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6 Important Things to Keep in Mind While Ranking

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It’s the time of year when it’s starting to get real for the M4s. Some have finished their interviews, and others may have just a few more left to go. (Hang in there!) All of you, though, are likely starting to think about The List and how to make it. I’m about a year out from this process, and I vividly remember the stress of trying to figure out how to MacGyver my Rank Order List into getting what I wanted.

You can’t really MacGyver your list, but there are a few things to think about when making it. Everyone prioritizes differently, so your process is likely to be a little bit different than your colleagues’ — and that’s okay. I’d like to share some thoughts and examples from my own experience, which might help you organize your thoughts, or maybe just give you some confidence that you can find a way to make the right choice for you.

Decide What Is Really Important to You

I had a really difficult time figuring out my priorities when I started to make my list. I made spreadsheets and scored programs based on how I felt about what they had to offer. I totaled up the results over and over, and still felt relatively unsatisfied. I was in a bit of a rut until I realized: I wasn’t getting the result I wanted. This told me something about what I did want, and once I figured that out, I had an easier time getting comfortable with my list. In the end, my husband played a big role in making my rank list, because I realized that I could get good training almost anywhere, but I wasn’t going to be happy unless he was happy with where we ended up.

There Is No Wrong List, Unless It Includes a Program You Hated

I had a really hard time leaving programs off of my list. At the end of the day, I did choose not to rank a few programs, but it was probably the most difficult part of the process. I know the statistics suggest you have a better chance of matching if you rank X number of programs, and wouldn’t it be better to match somewhere you don’t like than not match at all? I had to think about this for a long time, and I finally decided that if I didn’t fit in during the interview, I would likely end up spending several miserable years at that program if I matched there. I wasn’t willing to give up those years to misery, even if I did end up getting what I wanted in the long run.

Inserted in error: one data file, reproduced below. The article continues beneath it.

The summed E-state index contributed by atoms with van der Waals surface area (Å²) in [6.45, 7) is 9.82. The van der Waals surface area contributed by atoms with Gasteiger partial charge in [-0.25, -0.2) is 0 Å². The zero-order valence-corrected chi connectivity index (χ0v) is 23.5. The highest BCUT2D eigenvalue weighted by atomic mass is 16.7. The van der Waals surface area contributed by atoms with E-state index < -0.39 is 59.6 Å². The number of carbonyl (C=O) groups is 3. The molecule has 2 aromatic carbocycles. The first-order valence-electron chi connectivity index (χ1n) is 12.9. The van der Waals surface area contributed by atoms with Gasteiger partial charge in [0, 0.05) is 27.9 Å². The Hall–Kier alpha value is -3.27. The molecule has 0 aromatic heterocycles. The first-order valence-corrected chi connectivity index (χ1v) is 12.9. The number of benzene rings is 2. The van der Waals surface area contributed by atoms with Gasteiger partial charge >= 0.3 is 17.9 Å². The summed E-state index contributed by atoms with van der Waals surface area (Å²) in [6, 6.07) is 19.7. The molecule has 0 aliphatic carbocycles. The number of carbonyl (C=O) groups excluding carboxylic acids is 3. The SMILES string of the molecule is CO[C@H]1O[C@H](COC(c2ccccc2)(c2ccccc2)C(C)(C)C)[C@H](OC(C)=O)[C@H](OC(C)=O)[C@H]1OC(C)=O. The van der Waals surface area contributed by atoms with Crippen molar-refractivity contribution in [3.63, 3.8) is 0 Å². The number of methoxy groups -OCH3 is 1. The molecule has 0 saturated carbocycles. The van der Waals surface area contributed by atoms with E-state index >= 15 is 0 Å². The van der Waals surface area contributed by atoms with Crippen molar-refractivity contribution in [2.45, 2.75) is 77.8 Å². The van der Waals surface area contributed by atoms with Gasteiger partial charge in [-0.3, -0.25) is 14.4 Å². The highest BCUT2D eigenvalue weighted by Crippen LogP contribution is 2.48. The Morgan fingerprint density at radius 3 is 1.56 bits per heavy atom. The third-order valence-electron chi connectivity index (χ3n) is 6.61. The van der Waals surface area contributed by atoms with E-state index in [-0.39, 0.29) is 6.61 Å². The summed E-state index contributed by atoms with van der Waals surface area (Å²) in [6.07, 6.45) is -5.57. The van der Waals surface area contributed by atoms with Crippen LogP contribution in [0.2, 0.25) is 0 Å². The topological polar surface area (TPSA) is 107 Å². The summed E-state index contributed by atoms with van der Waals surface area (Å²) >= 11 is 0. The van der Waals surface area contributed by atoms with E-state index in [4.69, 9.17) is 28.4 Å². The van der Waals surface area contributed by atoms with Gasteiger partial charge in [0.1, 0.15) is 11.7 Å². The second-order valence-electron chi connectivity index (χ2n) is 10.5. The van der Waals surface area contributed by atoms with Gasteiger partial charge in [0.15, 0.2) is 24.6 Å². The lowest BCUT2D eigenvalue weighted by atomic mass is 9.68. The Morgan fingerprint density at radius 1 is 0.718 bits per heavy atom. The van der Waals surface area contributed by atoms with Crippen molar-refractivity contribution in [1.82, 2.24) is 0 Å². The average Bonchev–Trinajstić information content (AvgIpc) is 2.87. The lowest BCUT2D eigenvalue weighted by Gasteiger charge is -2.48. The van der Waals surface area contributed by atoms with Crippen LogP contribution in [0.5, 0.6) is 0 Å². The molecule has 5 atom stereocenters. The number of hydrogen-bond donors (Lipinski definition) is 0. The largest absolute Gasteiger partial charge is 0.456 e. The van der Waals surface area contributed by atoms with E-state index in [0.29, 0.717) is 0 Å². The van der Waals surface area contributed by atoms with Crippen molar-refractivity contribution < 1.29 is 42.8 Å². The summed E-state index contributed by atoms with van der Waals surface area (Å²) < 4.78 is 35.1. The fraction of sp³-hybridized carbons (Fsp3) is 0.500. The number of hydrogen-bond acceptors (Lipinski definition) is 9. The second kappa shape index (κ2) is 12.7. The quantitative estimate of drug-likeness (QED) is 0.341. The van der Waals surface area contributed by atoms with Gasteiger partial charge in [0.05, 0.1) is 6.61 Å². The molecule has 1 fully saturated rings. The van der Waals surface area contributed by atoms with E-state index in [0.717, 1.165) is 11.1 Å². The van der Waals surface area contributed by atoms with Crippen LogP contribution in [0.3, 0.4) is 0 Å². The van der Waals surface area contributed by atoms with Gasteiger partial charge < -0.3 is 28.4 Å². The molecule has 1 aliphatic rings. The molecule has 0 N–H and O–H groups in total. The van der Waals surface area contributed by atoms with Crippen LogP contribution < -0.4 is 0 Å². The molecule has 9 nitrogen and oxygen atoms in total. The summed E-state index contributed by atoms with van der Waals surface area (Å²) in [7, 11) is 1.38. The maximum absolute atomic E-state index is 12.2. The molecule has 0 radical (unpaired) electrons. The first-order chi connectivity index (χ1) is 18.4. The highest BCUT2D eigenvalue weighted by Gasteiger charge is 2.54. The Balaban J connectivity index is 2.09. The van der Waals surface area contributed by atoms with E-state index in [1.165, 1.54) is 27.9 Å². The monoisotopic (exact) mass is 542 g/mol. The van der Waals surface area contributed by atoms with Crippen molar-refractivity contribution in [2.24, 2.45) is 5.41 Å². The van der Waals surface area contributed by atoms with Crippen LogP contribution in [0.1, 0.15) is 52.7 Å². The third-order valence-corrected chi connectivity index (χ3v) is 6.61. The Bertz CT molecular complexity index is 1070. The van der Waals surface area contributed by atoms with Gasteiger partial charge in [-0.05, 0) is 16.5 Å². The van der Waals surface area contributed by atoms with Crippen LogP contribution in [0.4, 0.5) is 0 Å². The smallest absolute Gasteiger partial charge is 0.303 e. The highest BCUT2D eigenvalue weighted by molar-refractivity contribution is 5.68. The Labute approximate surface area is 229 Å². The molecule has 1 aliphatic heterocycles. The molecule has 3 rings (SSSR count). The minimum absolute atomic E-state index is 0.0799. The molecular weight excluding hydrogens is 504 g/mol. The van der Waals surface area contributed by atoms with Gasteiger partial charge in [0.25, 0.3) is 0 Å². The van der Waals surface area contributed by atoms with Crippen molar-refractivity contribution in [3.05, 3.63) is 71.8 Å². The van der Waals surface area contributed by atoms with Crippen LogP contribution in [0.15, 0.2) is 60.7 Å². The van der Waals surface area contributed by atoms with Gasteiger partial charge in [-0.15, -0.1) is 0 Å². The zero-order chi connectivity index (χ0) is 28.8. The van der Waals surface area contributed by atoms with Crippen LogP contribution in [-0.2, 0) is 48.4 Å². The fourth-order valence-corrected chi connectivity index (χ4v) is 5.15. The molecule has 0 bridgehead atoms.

Don’t Discount the Importance of Getting Along With Your Colleagues

As noted above, your work environment is a big deal while you’re training, and it’s going to be a long couple of years if it doesn’t include some awesome colleagues. In my work both inside and outside of medicine, the people I worked with always made the most difference in how much I enjoyed myself (aside from the work itself, of course). Think back to the interview dinners: did you feel comfortable with the residents? Did the conversation flow well? Could you see yourself spending more time every day with those people than with anyone else in your life? If not, I would strongly recommend moving that program lower on your list, or not ranking it at all. Even if you’re doing something you love, it can turn into something you really don’t like if the people around you don’t complement you well.

If Something Went Wrong With Your Interview, You’re Not Necessarily out of the Running

My interview with my first choice program was not what I was hoping it would be. For starters, I had to send an email to the program director halfway through the interview season reiterating my interest before I even got an invitation. Then, I got stuck in another city the night before the interview. I missed the interview dinner, and I had to call the program coordinator late at night when my flight was canceled. I made the first flight out, got there just in time for my three interviews, and then had to run right back to the airport. I thought there was no way I had a chance, but I matched there anyway. I think the important part of this is ensuring you turn adversity into an advantage by showing programs you can handle challenges with grace: if you let people know you were going to be late and maintained your composure through the situation, you may actually be in pretty good shape.

Rank Based on Your True Preference

It may feel like you have no control over your fate, but the Match does prioritize student preferences in its algorithm. Don’t change your list based on how you think a program feels about you — the more you try to strategize, the less likely you are to get what you want. You wouldn’t want to miss out on your true first choice because you thought another one might rank you higher. Even if you’re not a game theory buff, this video does a reasonable job of explaining why this is the case.

Don’t Make Changes at the Last Minute

Just don’t. It only leads to sadness. Trust yourself and the choices you’ve made.

At the end of the day, you’ve made it this far, and that’s something. Even the best-laid plans often don’t survive first contact, so whether you match, SOAP, don’t match, or choose something else, you should be proud of your success and know that there’s an opportunity out there with your name on it.

Amy Blake is an internal medicine resident and a 2018-2019 Doximity Author. The views expressed herein are solely those of the author and do not necessarily represent the views of any organization with which she is or has been affiliated.

All opinions published on Op-Med are the author’s and do not reflect the official position of Doximity or its editors. Op-Med is a safe space for free expression and diverse perspectives. For more information, or to submit your own opinion, please see our submission guidelines or email

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